LOS ANGELES— The Story of Stuff Project, the California-based Courage Campaign Institute, and the Center for Biological Diversity filed a lawsuit today against the U.S. Forest Service for allowing Nestlé to continue to bottle millions of gallons of water from the San Bernardino National Forest with a permit that expired 27 years ago.
The lawsuit specifically challenges Nestlé’s four-mile pipeline that siphons water from San Bernardino National Forest’s Strawberry Creek to bottling operations in Ontario, Calif. The groups are calling on the court to immediately shut down the pipeline and order the Forest Service to conduct a full permitting process that includes environmental reviews.
In 2014 alone an estimated 28 million gallons were piped away from the forest to be bottled and sold under Nestlé’s Arrowhead brand of bottled water. The permit expired in 1988, but the piping system remains in active use, siphoning about 68,000 gallons of water a day out of the forest last year.
“We Californians have dramatically reduced our water use over the past year in the face of an historic drought, but Nestlé has refused to step up and do its part,” said Michael O’Heaney, executive director of the Story of Stuff Project. “Until the impact of Nestlé’s operation is properly reviewed, the Forest Service must turn off the spigot.”
Recent reports have indicated that water levels at Strawberry Creek are at record lows. In exchange for allowing Nestlé to continue siphoning water from the Creek, the Forest Service receives just $524 a year, less than the average Californian’s water bill.
“Nestlé’s actions aren’t just morally bankrupt, they are illegal. In the spring, we asked Nestlé to do the right thing, and they threw it back in our faces, telling Californians they’d take more of our water if they could,” said Eddie Kurtz, executive director of the California-based Courage Campaign Institute. “The U.S. Forest Service has been enabling Nestlé’s illegal bottling in the San Bernardino National Forest for 27 years, and it has to stop. Our government won’t stand up to them, so we’re taking matters into our own hands.”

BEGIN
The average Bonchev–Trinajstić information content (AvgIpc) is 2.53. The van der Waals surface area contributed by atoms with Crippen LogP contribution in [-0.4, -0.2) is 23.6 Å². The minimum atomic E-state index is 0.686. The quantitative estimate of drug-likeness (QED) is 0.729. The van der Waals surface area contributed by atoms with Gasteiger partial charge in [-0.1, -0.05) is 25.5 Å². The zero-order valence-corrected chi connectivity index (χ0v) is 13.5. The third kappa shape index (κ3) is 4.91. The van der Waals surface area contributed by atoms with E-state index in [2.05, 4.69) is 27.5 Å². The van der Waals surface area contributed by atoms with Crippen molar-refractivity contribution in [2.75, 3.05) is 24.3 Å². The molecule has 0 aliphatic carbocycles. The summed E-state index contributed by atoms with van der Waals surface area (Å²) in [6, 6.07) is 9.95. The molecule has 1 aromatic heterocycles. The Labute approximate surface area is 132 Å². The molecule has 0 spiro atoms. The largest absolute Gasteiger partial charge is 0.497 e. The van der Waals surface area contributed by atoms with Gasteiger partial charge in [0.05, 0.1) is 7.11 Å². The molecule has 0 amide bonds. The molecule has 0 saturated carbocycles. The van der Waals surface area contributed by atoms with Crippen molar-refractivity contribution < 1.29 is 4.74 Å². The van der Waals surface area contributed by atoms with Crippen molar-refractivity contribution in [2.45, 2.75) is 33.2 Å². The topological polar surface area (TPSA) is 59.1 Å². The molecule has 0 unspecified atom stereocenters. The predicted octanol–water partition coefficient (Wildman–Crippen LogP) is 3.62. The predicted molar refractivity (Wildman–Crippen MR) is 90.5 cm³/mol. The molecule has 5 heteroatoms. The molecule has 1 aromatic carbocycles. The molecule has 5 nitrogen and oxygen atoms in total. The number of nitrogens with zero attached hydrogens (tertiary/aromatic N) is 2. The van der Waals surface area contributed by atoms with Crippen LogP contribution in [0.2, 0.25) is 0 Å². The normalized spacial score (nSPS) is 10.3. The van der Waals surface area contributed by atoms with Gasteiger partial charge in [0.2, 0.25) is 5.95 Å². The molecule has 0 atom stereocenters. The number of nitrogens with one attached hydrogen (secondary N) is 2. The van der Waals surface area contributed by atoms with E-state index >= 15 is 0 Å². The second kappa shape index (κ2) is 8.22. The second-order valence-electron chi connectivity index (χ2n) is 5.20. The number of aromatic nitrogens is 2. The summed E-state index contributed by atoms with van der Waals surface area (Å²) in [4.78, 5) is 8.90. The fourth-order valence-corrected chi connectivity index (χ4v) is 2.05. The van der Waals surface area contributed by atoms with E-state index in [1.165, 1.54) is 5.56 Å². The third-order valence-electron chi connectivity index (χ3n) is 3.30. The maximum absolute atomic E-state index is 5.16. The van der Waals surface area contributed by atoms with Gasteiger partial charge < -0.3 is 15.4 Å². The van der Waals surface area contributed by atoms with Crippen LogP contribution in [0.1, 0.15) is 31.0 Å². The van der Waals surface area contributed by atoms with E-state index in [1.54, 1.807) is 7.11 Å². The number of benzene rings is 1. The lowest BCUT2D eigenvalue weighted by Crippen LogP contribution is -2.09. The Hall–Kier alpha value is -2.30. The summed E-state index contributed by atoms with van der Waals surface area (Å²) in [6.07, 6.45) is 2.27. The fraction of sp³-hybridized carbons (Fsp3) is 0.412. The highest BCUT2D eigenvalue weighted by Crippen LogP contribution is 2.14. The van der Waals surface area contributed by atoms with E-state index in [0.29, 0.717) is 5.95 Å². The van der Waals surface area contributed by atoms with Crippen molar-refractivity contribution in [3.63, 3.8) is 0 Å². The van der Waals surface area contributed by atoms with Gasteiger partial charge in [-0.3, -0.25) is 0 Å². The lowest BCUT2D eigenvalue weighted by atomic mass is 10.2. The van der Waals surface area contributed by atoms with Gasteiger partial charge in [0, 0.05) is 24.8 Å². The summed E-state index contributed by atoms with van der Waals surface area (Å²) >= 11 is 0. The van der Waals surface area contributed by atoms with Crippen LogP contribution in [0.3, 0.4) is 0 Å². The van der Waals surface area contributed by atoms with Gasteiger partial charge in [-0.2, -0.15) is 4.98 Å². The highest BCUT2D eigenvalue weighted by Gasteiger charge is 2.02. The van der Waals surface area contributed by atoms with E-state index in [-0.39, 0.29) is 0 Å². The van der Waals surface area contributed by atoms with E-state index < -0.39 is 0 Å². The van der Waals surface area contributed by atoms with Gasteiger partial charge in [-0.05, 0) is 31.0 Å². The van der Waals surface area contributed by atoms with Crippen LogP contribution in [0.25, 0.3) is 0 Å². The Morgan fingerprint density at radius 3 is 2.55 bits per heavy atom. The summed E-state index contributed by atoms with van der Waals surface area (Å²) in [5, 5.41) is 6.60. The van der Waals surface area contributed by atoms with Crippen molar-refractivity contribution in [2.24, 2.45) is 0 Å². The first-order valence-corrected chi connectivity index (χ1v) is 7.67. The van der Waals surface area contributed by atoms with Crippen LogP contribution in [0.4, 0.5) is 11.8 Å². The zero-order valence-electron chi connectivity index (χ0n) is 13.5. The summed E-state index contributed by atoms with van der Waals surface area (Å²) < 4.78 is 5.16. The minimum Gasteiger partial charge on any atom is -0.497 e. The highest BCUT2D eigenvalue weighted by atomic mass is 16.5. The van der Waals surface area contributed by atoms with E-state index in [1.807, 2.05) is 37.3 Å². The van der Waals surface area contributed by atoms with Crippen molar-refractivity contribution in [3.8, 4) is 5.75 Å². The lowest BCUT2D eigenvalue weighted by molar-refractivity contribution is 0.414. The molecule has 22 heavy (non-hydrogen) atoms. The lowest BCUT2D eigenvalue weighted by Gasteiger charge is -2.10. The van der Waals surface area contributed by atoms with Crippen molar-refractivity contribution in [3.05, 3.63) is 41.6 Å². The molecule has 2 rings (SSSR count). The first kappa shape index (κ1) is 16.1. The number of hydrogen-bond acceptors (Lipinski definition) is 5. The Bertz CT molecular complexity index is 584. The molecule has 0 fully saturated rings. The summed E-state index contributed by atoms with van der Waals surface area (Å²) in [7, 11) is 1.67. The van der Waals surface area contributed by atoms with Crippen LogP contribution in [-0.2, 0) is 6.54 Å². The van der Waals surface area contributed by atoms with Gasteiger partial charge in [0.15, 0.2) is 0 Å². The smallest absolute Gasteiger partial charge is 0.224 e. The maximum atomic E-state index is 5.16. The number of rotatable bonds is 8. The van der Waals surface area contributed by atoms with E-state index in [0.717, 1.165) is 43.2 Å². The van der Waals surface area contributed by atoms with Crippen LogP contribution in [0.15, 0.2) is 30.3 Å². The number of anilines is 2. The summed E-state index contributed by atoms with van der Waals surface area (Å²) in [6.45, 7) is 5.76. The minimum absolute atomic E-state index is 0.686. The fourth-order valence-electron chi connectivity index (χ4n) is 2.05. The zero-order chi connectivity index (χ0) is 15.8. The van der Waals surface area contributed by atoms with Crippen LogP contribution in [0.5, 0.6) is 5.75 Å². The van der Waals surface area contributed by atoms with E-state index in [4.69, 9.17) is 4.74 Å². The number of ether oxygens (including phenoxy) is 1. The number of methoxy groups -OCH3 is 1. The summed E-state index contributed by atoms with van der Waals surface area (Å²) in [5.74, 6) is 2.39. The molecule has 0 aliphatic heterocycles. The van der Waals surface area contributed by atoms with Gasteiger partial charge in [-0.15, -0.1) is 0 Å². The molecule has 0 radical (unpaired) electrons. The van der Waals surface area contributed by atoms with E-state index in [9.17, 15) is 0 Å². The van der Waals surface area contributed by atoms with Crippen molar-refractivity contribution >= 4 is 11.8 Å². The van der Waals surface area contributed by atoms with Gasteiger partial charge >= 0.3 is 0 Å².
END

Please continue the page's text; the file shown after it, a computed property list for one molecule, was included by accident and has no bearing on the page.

“California is in the middle of its worst drought in centuries, and the wildlife that rely on Strawberry Creek, including southwestern willow flycatchers and numerous amphibians, are seeing their precious water siphoned away every day,” said Ileene Anderson with the Center for Biological Diversity. “It’s inexcusable for the Forest Service to allow this piping system to continue year after year without a permit or any review of how it’s affecting wildlife or local streams. The forest and the wildlife that live there deserve better.”
Earlier this year more than 500,000 people signed a petition calling on Nestlé to stop bottling water during the drought, and a poll found that a majority of people in the United States believe Nestlé should stop bottling in California. Despite the clear public outcry, when asked about the controversy, Nestlé CEO Tim Brown remarked that he wished the multinational corporation could bottle more water from the drought-stricken land.